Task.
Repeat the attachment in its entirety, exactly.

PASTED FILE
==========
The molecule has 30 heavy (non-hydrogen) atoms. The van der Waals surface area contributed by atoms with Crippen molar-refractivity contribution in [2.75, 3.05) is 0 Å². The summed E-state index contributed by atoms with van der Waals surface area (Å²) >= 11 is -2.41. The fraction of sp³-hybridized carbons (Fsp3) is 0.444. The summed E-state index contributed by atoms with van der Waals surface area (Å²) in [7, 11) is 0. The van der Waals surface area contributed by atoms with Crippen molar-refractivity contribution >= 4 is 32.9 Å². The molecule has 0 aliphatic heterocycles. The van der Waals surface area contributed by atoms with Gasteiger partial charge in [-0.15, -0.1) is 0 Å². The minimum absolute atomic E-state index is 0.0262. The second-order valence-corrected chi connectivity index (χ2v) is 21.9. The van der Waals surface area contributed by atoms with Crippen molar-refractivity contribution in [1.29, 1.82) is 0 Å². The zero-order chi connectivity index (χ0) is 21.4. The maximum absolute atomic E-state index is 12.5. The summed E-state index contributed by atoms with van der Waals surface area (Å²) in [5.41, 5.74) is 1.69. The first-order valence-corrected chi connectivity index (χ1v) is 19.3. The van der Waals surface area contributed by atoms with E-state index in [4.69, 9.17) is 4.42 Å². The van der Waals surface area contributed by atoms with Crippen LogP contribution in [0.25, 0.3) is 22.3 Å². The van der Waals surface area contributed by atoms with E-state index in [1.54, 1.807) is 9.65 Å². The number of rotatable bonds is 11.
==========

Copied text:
The molecule has 30 heavy (non-hydrogen) atoms. The van der Waals surface area contributed by atoms with Crippen molar-refractivity contribution in [2.75, 3.05) is 0 Å². The summed E-state index contributed by atoms with van der Waals surface area (Å²) >= 11 is -2.41. The fraction of sp³-hybridized carbons (Fsp3) is 0.444. The summed E-state index contributed by atoms with van der Waals surface area (Å²) in [7, 11) is 0. The van der Waals surface area contributed by atoms with Crippen molar-refractivity contribution >= 4 is 32.9 Å². The molecule has 0 aliphatic heterocycles. The van der Waals surface area contributed by atoms with Gasteiger partial charge in [-0.15, -0.1) is 0 Å². The minimum absolute atomic E-state index is 0.0262. The second-order valence-corrected chi connectivity index (χ2v) is 21.9. The van der Waals surface area contributed by atoms with Crippen molar-refractivity contribution in [1.29, 1.82) is 0 Å². The zero-order chi connectivity index (χ0) is 21.4. The maximum absolute atomic E-state index is 12.5. The summed E-state index contributed by atoms with van der Waals surface area (Å²) in [5.41, 5.74) is 1.69. The first-order valence-corrected chi connectivity index (χ1v) is 19.3. The van der Waals surface area contributed by atoms with E-state index in [4.69, 9.17) is 4.42 Å². The van der Waals surface area contributed by atoms with Crippen LogP contribution in [0.25, 0.3) is 22.3 Å². The van der Waals surface area contributed by atoms with E-state index in [1.54, 1.807) is 9.65 Å². The number of rotatable bonds is 11.